The combination of tightened import controls, real depreciation, and the fall in domestic demand induced by the restrictive macroeconomic policies of the early 1980s resulted in a sharp adjustment in Brazil's external accounts. The magnitude of the adjustment appears to have surprised even many of its proponents, both in the Brazilian government and among creditors. After 1983 the massive trade surpluses averaged more than 3 percent of GDP, compared with negative or negligible levels through most of the 1968-82 period. In 1984, as the full effects of the adjustment program were felt, exports were about double imports, and Brazil's trade surplus reached an unprecedented 6.1 percent of GDP, far exceeding the comparable shares in other important economies such as Japan (3.5 percent of GDP) and West Germany (3.8 percent).

Most of the import controls that were used after 1982 were in place well before the cessation of voluntary external lending. One of these measures, introduced in 1980 following the worsening of the current account, was the financing requirement for specific imports. Another form of import control, much used after 1982, was the establishment of formal import programs, which were negotiated agreements between importing firms and the Department of Foreign Trade (Carteira de Comércio Exterior--Cacex). These agreements in effect turned the import decision into a process that depended more on administrative and political considerations than on economic merit. The high degree of administrative control that these agreements gave to Cacex created problems, because middle-level trade officials acquired extensive control over the fortunes of an enterprise through their ability to approve particular trade transactions.

By 1984 it was clear that the successful external adjustment had a domestic price, as inflation accelerated to more than 200 percent at annual rates. Trade policy consequently began to be viewed as a potential instrument for internal stabilization, with some import liberalization viewed as a potential contributor to reduced inflation.

In late 1984, a number of the direct controls on imports were cut back, and the number of products on the negative list was reduced substantially. Import financing requirements were also relaxed through exemptions, and tariff surcharges were replaced by smaller additions to the legal tariff. On the administrative side, the Cacex policy of import restrictions for balance of payments purposes was reduced.

In February 1986, following several months in which the prices accelerated at an average of more than 500 percent, the Sarney government decreed the now infamous Cruzado Plan. Although the plan was presented as a definitive program to de-index the economy and wipe out inflation, its main thrust was to freeze prices. Wages were not frozen and in fact were increased by 8 percent when the plan was announced. Foreign economic policy in the plan consisted primarily of fixing the exchange rate, and no trade policy changes were included in the plan.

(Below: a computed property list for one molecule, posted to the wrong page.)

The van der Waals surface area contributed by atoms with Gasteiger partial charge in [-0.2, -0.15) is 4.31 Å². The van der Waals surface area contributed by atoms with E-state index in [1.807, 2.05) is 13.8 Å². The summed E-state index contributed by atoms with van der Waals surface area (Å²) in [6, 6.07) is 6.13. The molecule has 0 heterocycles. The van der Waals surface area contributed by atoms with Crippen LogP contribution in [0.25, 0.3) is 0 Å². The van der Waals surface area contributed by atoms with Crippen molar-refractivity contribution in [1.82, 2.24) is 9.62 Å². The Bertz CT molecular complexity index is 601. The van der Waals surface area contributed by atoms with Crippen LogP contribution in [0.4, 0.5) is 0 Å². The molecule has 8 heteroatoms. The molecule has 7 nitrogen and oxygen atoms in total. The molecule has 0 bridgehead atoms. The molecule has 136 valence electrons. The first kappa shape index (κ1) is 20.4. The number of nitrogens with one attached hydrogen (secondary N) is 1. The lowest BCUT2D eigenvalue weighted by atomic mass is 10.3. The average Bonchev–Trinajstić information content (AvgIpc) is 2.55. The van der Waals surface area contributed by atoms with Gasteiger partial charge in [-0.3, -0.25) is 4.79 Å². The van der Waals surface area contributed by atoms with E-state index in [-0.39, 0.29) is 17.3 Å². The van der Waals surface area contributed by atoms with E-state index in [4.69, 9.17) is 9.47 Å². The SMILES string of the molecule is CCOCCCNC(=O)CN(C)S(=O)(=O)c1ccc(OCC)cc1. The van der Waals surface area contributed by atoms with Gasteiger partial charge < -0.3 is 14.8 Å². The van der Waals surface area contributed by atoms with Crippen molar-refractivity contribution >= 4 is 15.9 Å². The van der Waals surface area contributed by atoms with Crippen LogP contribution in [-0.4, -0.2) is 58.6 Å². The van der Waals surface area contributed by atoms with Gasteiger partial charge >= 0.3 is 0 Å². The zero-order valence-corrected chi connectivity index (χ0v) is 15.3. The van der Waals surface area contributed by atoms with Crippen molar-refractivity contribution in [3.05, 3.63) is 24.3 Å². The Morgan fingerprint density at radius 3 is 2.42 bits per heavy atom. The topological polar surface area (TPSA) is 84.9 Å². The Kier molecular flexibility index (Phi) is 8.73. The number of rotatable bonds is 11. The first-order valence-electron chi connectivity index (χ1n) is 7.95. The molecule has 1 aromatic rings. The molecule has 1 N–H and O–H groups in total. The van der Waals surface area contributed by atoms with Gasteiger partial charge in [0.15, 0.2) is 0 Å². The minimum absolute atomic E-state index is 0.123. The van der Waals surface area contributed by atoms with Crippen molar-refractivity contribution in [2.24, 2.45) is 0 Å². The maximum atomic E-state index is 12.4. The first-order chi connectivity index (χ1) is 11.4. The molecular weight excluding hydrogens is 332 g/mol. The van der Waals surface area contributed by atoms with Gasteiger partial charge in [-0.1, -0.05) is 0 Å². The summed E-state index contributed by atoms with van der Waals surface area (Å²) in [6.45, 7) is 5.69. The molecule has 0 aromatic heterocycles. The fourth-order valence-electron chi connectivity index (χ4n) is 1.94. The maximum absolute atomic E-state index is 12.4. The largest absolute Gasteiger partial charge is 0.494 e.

The combination of increased domestic real income, a fixed nominal exchange rate, and a fall in nominal interest rates soon produced a sharp increase in excess demand. In sectors less affected by price controls, such as clothing or used automobiles, prices rose sharply. The effects on the trade balance were apparent within several months after the plan was decreed. The value of monthly exports fell by about 40 percent between March and November 1986, and imports rose rapidly beginning in May. For the year, exports fell by 12.7 percent from 1985 levels, and imports increased by 5.7 percent. Brazil's external payments problems, which had appeared to be largely resolved by the record trade balances after 1983, emerged once again, as the trade balance fell from US$12.5 billion in 1985 to US$8.3 billion in 1986.

The policy response to the worsening trade balance consisted of a small 1.8 percent devaluation in October 1986, accompanied by administrative tightening of import controls. In early 1987, the negative list was once again increased, and some of the loss in exchange-rate competitiveness was regained with nominal devaluations of the cruzado (for value of the cruzado--see Glossary) of 7.8 percent and 8.7 percent in May and June of 1987.

Brazil's second price-stabilization attempt, popularly known as the Bresser Plan, was announced by the new minister of finance, Luiz Carlos Bresser Pereira, in June 1987. In contrast to the ill-fated Cruzado Plan, the Bresser Plan did not attempt to use external economic policy as an instrument for internal stabilization. Brazil returned to its earlier and generally successful "crawling-peg" policy, which consisted of frequent small devaluations roughly in line with domestic inflation. The trade balance improved with the fall in domestic demand resulting from the Bresser Plan, and a current-account balance was attained by the end of 1987.